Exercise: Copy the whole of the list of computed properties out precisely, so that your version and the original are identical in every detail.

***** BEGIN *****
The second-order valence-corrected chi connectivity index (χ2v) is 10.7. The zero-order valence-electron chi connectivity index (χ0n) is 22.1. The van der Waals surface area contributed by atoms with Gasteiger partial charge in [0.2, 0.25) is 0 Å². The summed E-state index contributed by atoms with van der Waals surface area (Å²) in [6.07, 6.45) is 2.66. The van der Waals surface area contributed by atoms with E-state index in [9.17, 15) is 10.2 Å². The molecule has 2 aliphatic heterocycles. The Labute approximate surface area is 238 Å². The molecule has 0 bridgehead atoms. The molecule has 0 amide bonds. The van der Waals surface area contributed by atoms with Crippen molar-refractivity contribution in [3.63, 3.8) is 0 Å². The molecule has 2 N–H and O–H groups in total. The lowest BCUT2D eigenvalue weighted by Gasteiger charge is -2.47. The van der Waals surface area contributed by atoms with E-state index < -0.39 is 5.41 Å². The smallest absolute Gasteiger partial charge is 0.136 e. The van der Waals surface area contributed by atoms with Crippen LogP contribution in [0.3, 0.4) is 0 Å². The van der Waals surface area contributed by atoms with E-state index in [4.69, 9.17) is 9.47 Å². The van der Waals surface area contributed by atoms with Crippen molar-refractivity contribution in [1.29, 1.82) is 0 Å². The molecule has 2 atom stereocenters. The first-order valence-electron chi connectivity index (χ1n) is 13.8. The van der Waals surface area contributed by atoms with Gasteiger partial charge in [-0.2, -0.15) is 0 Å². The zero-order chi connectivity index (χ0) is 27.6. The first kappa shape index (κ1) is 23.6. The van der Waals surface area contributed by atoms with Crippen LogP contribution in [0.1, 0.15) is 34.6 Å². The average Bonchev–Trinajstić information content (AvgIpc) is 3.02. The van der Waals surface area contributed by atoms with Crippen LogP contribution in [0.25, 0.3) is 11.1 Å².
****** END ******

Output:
The second-order valence-corrected chi connectivity index (χ2v) is 10.7. The zero-order valence-electron chi connectivity index (χ0n) is 22.1. The van der Waals surface area contributed by atoms with Gasteiger partial charge in [0.2, 0.25) is 0 Å². The summed E-state index contributed by atoms with van der Waals surface area (Å²) in [6.07, 6.45) is 2.66. The van der Waals surface area contributed by atoms with E-state index in [9.17, 15) is 10.2 Å². The molecule has 2 aliphatic heterocycles. The Labute approximate surface area is 238 Å². The molecule has 0 bridgehead atoms. The molecule has 0 amide bonds. The van der Waals surface area contributed by atoms with Crippen molar-refractivity contribution in [3.63, 3.8) is 0 Å². The molecule has 2 N–H and O–H groups in total. The lowest BCUT2D eigenvalue weighted by Gasteiger charge is -2.47. The van der Waals surface area contributed by atoms with E-state index < -0.39 is 5.41 Å². The smallest absolute Gasteiger partial charge is 0.136 e. The van der Waals surface area contributed by atoms with Crippen LogP contribution in [0.3, 0.4) is 0 Å². The van der Waals surface area contributed by atoms with E-state index in [4.69, 9.17) is 9.47 Å². The van der Waals surface area contributed by atoms with Crippen molar-refractivity contribution in [1.29, 1.82) is 0 Å². The molecule has 2 atom stereocenters. The first-order valence-electron chi connectivity index (χ1n) is 13.8. The van der Waals surface area contributed by atoms with Gasteiger partial charge in [-0.2, -0.15) is 0 Å². The zero-order chi connectivity index (χ0) is 27.6. The first kappa shape index (κ1) is 23.6. The van der Waals surface area contributed by atoms with Crippen LogP contribution in [0.1, 0.15) is 34.6 Å². The average Bonchev–Trinajstić information content (AvgIpc) is 3.02. The van der Waals surface area contributed by atoms with Crippen LogP contribution in [0.25, 0.3) is 11.1 Å².